Moderna says early results of coronavirus vaccine trial shows participants developed antibodies against virus
The biotech company is partnering with the National Institutes of Health to develop the vaccine.
These early data come from a Phase 1 clinical trial, which typically study a small number of people and focus on whether a vaccine is safe, according to Moderna’s press release. The information has not been peer reviewed, nor published in a medical journal yet.
“All eight initial participants” in the Moderna trial developed neutralising antibodies to the virus at levels reaching or exceeding those seen in people who have naturally recovered from Covid-19, the company added in its release.
Neutralising antibodies bind to the virus, disabling it from waging an attack against human cells. The presence of such antibodies at the levels of people who have naturally had the infection is a key indicator in vaccine studies
“These interim Phase 1 data, while early, demonstrate that vaccination with mRNA-1273 elicits an immune response of the magnitude caused by natural infection starting with a dose as low as 25 μg,” said Dr. Tal Zaks, chief medical officer at Moderna, who used the scientific name for the Moderna vaccine.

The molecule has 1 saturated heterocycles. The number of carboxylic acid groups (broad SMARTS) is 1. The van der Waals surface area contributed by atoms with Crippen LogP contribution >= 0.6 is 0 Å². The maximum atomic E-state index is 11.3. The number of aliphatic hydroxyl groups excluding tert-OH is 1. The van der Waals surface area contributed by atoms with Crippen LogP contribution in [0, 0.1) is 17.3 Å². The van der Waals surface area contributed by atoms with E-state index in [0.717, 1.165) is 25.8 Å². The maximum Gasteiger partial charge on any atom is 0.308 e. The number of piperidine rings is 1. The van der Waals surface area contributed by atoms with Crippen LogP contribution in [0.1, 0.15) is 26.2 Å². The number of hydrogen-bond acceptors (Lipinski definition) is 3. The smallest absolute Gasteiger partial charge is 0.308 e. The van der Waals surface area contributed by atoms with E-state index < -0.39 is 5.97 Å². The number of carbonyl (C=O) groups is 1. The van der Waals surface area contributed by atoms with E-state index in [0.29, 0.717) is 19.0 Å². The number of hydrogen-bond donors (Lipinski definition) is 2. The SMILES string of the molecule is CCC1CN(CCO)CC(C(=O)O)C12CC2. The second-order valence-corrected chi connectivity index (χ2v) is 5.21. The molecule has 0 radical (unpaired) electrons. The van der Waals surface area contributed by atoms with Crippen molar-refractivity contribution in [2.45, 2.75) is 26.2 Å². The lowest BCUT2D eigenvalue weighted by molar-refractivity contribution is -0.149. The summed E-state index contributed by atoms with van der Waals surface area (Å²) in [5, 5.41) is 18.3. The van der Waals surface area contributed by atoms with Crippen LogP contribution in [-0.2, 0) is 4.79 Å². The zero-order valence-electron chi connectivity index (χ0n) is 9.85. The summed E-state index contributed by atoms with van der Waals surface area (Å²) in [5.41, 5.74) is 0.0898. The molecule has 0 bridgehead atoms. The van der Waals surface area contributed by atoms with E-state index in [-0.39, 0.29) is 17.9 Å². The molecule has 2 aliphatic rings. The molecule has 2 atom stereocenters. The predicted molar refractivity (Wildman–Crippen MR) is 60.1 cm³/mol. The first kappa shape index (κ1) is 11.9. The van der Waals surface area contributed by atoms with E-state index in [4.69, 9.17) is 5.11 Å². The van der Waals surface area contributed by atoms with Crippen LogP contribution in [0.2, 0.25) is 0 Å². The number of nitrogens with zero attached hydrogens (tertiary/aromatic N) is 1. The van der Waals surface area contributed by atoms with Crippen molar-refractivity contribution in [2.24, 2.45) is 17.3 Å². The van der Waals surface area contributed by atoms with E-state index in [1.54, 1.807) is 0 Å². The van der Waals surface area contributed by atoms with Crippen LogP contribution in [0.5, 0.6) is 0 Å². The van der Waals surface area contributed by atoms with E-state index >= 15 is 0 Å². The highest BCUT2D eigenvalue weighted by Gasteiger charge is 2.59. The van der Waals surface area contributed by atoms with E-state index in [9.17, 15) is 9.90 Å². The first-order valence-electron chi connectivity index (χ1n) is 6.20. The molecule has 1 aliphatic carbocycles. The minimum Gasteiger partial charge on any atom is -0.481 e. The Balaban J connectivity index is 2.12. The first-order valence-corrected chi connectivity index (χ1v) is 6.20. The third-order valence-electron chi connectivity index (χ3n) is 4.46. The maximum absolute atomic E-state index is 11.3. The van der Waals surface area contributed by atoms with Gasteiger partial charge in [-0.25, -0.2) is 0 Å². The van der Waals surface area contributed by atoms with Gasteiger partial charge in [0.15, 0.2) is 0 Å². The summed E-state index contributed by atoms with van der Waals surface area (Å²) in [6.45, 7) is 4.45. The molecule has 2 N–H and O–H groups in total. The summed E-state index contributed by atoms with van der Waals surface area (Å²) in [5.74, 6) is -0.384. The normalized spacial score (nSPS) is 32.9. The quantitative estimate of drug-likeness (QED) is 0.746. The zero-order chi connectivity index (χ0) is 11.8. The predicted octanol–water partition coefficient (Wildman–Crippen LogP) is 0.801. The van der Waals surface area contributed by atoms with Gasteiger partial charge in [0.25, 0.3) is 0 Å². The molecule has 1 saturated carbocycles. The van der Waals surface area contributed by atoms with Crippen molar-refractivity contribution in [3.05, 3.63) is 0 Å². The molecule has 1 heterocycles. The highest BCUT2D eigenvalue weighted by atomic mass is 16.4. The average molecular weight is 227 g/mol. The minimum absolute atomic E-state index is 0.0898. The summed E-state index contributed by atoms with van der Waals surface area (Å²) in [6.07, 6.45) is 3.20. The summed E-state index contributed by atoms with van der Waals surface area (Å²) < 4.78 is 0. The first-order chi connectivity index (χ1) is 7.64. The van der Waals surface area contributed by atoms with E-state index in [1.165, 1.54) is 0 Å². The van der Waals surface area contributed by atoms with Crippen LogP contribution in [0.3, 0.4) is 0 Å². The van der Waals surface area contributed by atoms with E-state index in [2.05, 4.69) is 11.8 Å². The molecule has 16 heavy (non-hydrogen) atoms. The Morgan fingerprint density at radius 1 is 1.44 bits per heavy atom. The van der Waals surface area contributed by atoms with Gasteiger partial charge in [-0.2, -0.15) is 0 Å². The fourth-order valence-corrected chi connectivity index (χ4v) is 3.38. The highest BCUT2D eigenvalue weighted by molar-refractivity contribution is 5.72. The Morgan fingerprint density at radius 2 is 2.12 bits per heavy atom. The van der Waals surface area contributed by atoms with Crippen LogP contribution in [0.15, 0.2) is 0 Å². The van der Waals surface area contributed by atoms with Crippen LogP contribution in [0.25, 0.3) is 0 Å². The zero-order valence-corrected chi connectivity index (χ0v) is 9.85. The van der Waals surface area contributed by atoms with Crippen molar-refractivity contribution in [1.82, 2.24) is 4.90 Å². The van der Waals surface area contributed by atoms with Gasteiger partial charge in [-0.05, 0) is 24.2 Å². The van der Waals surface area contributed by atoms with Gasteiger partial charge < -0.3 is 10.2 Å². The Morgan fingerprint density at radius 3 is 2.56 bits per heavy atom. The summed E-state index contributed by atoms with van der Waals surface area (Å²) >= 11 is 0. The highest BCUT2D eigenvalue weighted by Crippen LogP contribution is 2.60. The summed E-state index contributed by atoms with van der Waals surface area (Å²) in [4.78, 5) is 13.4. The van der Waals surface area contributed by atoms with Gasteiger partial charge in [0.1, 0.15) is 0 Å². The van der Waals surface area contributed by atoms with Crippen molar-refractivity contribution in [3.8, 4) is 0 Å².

The U.S. Food and Drug Administration (FDA) has given the green light for the company to begin Phase 2 trials, which typically includes a larger number of people, and the company expects to begin Phase 3 trials in July. Phase 3 will include large-scale testing of the vaccine, typically in tens of thousands of patients.
The length of such trials varies greatly, and Moderna’s press release doesn’t determine how long they might take, or when the vaccine might be available to the public.
At the highest dose, three participants had “the most notable adverse events,” which resolved, and no serious adverse events were reported, Moderna added, not specifying what the adverse events were.
The company emphasised that the Phase 3 trials will be done with lower doses.
Moderna, based in Cambridge, Massachusetts, is one of eight developers worldwide already conducting human clinical trials of potential vaccines against the novel coronavirus, according to the World Health Organisation (WHO). This is in addition to two others, Pfizer and Inovio, who are also in the United States, one is at the University of Oxford in the UK, and three others are in China.